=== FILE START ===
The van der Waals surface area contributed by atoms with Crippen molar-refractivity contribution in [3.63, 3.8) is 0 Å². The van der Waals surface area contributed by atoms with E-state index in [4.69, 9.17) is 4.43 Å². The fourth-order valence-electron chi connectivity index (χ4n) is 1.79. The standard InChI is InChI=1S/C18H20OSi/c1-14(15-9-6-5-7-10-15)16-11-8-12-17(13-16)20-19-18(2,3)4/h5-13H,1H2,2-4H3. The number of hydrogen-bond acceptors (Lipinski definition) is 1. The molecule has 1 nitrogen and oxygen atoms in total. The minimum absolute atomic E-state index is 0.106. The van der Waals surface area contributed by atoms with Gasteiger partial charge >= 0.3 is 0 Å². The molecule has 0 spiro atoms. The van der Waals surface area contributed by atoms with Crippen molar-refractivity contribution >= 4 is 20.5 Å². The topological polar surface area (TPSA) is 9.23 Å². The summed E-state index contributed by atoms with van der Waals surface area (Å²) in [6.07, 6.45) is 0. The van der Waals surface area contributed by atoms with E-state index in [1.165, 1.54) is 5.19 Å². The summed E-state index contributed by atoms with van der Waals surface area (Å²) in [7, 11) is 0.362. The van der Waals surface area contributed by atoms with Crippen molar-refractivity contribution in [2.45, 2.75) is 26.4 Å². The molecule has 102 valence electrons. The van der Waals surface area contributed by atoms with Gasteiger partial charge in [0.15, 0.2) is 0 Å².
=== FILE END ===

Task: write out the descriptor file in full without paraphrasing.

The van der Waals surface area contributed by atoms with Crippen molar-refractivity contribution in [3.63, 3.8) is 0 Å². The van der Waals surface area contributed by atoms with E-state index in [4.69, 9.17) is 4.43 Å². The fourth-order valence-electron chi connectivity index (χ4n) is 1.79. The standard InChI is InChI=1S/C18H20OSi/c1-14(15-9-6-5-7-10-15)16-11-8-12-17(13-16)20-19-18(2,3)4/h5-13H,1H2,2-4H3. The number of hydrogen-bond acceptors (Lipinski definition) is 1. The molecule has 1 nitrogen and oxygen atoms in total. The minimum absolute atomic E-state index is 0.106. The van der Waals surface area contributed by atoms with Gasteiger partial charge >= 0.3 is 0 Å². The molecule has 0 spiro atoms. The van der Waals surface area contributed by atoms with Crippen molar-refractivity contribution >= 4 is 20.5 Å². The topological polar surface area (TPSA) is 9.23 Å². The summed E-state index contributed by atoms with van der Waals surface area (Å²) in [6.07, 6.45) is 0. The van der Waals surface area contributed by atoms with E-state index in [1.165, 1.54) is 5.19 Å². The summed E-state index contributed by atoms with van der Waals surface area (Å²) in [7, 11) is 0.362. The van der Waals surface area contributed by atoms with Crippen molar-refractivity contribution in [2.45, 2.75) is 26.4 Å². The molecule has 102 valence electrons. The van der Waals surface area contributed by atoms with Gasteiger partial charge in [0.15, 0.2) is 0 Å².